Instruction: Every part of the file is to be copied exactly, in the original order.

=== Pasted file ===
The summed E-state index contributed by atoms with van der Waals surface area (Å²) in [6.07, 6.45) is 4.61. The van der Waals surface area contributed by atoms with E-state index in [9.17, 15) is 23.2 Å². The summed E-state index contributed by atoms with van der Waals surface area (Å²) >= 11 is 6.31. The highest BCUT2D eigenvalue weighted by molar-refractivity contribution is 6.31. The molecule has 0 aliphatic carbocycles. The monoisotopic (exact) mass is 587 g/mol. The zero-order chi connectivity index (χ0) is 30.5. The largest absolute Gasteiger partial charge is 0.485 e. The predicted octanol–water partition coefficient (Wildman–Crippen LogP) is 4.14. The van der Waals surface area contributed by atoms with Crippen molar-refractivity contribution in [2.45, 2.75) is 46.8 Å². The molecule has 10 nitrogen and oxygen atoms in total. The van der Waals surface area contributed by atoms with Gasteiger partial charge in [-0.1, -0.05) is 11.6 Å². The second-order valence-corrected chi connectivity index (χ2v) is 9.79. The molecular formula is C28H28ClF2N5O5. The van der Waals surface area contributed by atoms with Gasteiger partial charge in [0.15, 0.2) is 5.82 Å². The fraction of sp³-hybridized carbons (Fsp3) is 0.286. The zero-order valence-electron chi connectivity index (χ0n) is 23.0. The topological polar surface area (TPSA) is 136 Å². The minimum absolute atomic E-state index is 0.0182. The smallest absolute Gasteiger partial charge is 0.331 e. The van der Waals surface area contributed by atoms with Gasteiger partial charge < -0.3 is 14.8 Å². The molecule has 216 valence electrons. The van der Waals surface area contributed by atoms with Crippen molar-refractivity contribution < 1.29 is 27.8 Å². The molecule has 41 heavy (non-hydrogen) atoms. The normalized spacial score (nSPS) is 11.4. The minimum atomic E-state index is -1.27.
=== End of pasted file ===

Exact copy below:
The summed E-state index contributed by atoms with van der Waals surface area (Å²) in [6.07, 6.45) is 4.61. The van der Waals surface area contributed by atoms with E-state index in [9.17, 15) is 23.2 Å². The summed E-state index contributed by atoms with van der Waals surface area (Å²) >= 11 is 6.31. The highest BCUT2D eigenvalue weighted by molar-refractivity contribution is 6.31. The molecule has 0 aliphatic carbocycles. The monoisotopic (exact) mass is 587 g/mol. The zero-order chi connectivity index (χ0) is 30.5. The largest absolute Gasteiger partial charge is 0.485 e. The predicted octanol–water partition coefficient (Wildman–Crippen LogP) is 4.14. The van der Waals surface area contributed by atoms with Crippen molar-refractivity contribution in [2.45, 2.75) is 46.8 Å². The molecule has 10 nitrogen and oxygen atoms in total. The van der Waals surface area contributed by atoms with Gasteiger partial charge in [-0.1, -0.05) is 11.6 Å². The second-order valence-corrected chi connectivity index (χ2v) is 9.79. The molecular formula is C28H28ClF2N5O5. The van der Waals surface area contributed by atoms with Gasteiger partial charge in [0.15, 0.2) is 5.82 Å². The fraction of sp³-hybridized carbons (Fsp3) is 0.286. The zero-order valence-electron chi connectivity index (χ0n) is 23.0. The topological polar surface area (TPSA) is 136 Å². The minimum absolute atomic E-state index is 0.0182. The smallest absolute Gasteiger partial charge is 0.331 e. The van der Waals surface area contributed by atoms with Gasteiger partial charge < -0.3 is 14.8 Å². The molecule has 216 valence electrons. The van der Waals surface area contributed by atoms with Crippen molar-refractivity contribution < 1.29 is 27.8 Å². The molecule has 41 heavy (non-hydrogen) atoms. The normalized spacial score (nSPS) is 11.4. The minimum atomic E-state index is -1.27.